Thu, 11 Feb 2010 03:26:55 PST
In response to Diane's inquiry about Nomocharis. 

Apart from N. basilissa all other taxa are growing here in the international ex situ conservation collection of Lilies and it is best to treat these lilies as you would Alpines including some of your high elevation Lilium from the Pacific mountain ranges. Nomocharis require PERFECT drainage but must have access to damp conditions well below bulb levels but accessible to the root systems which can be quite extensive. Soil pH here is in the region of 4.5 to 5.5 and generally Nomocharis have proven to be well suited to Scottish conditions which do not include calcareous soils, that said some of the derivative rock formations in the restricted regions of China, Tibet and Burma are limestone there is no free lime available, witness the vast array of Rhododendron taxa which grow through out that part of Asia. 

When sowing the seed here I do so in damp fine grade vermiculite soaked for a few hours then squeezed hard to expel any surplus moisture immediately after it is put into a clear = see-through polythene bag, the seed are then mixed with the vermiculite, the bad loosely turned or wrapped over with a rubber band optional to hold everything in place. The next stage is one of two options, both I ahve found more or less equally suited to growing any kind of liliaceous seeds, the vermiculite in the bag can be put into an open topped container, plastic or otherwise and set down on the window ledge e.g. in my office, or the came be turned out mixed up in their vermiculite into any ordinary kind of small plastic food container and the top sealed down tight. After 2 -3 weeks max signs of germination should be evident. I keep mine in those conditions until they are bumping their heads against the lid or bag sides after which they are gently opened out and left to grow on vertically under the same conditions. Maintaining moisture levels in the vermiculite at a constant is critical but one way to do this is to stick the container or put if transferred into one indeed a large clear plastic bag with a stick to hold the plastic clear of the contents, in effect a mini greenhouse with a closed humidity but sooner than later it is advisable not to force them too much and allow free air movement in order to avoid grey mould developing. pricking out in the autumn seems the best time to do so but if enormous care can be taken and avoid damage to the rootlets amongst themselves and the vermiculite one can try to prick them out earlier. 

Vermiculite obviously doesn't have any nutritional value therefore after a couple of weeks post germination I feed Lily seedlings with a very, very, very, very, very, week mixture of liquid feed using water which is off the chill, here our water which is effectively snow melt is almost always really cold so I try to take the 'bite' off it before watering the seedlings. They may be mountain plants but I assume the shock from ice cold water is not wanted. Nomocharis are mountain plants, almost all distributed either at the scrub line or above it growing on pretty steep ground where soil moisture is aerobic and always on the move down hill but atmospheric humidity is invariable fairly high up amongst the clouds at the eastern end of the Himalaya and adjacent ranges. Arid does not work for Nomocharis nor does high summer temperatures all of which might explain why we get away with growing them here between 56 - 58 degrees North in a maritime and semi-maritime climate. Low temperatures during the winter are no problem for Nomocharis as they are often under several metres of snow at the critical period. Fabulous looking lilies for sure and coming as they do from a relatively small geographical region it should come as no surprise to learn that given the chance their sexual habits border on the reckless amongst themselves however as far as I am aware there have so far never been any hybrids produced with lilies from other sections. In the monograph I am subsuming the genus Nomocharis under that of Lilium and treated the remaining 5 ? taxa as Lilium species. Cladastic studies, at least two, have shown that the boot strap values associated with and amongst Nomocharis and Lilium indicate incredibly close relationships, in several instances closer than amongst lilies in other readily accepted sections of the genus Lilium.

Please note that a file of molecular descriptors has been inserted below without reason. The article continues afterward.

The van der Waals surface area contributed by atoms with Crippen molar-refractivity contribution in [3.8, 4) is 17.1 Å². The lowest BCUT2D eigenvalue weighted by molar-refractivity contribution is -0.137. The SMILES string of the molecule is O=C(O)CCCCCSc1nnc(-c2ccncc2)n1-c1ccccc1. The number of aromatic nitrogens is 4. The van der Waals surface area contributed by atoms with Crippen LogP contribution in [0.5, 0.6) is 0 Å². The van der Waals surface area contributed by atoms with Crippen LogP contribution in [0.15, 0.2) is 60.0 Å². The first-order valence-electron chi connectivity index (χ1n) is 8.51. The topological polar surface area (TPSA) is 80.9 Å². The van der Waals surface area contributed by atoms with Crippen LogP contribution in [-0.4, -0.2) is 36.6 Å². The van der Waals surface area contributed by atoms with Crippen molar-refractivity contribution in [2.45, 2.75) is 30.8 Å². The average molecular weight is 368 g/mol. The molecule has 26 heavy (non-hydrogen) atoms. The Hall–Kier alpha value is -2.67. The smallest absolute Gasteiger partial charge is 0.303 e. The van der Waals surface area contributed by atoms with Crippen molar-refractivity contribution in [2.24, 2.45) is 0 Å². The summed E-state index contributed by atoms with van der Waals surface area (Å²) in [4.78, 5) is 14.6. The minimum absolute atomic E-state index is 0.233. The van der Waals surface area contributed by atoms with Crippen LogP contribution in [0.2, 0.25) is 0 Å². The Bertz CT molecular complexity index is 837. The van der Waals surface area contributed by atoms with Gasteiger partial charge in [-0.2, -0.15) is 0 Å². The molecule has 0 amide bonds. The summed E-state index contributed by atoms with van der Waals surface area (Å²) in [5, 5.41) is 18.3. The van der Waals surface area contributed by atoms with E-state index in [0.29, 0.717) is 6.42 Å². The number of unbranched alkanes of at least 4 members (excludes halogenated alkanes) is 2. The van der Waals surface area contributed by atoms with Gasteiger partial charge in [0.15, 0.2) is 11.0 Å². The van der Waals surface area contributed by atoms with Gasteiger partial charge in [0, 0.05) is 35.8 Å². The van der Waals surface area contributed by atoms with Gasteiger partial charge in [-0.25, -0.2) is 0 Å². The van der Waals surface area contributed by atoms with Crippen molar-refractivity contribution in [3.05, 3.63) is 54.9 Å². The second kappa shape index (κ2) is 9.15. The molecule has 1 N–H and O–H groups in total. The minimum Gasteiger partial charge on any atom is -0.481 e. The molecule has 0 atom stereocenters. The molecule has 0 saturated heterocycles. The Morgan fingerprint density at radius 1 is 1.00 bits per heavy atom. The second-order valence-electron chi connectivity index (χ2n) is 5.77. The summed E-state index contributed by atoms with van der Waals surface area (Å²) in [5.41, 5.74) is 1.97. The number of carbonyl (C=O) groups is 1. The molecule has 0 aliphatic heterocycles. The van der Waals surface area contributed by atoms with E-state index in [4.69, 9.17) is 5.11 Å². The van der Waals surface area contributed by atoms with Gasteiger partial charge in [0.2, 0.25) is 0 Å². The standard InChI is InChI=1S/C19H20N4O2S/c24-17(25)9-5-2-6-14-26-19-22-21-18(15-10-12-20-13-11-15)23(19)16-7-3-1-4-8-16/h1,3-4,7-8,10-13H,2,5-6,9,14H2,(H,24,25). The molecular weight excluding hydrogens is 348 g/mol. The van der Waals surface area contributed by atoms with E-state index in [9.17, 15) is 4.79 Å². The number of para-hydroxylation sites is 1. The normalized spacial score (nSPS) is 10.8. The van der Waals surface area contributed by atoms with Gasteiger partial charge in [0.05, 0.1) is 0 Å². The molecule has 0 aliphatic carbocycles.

I hope this helps, if climatic conditions favour these lilies they will provide their growers with extraordinary pleasure but I suspect central and southern California will not be suitable for them without great efforts, and costs, to modify conditions. Have a go anyway Diane, BC and Washington State may well be suitable areas for them.
 If your conditions can grow LL. nanum, euxanthum, henrici, nepalense, souliei, oxypetalum and the like then you should be able to do Nomocharis they are certainly worth the effort.

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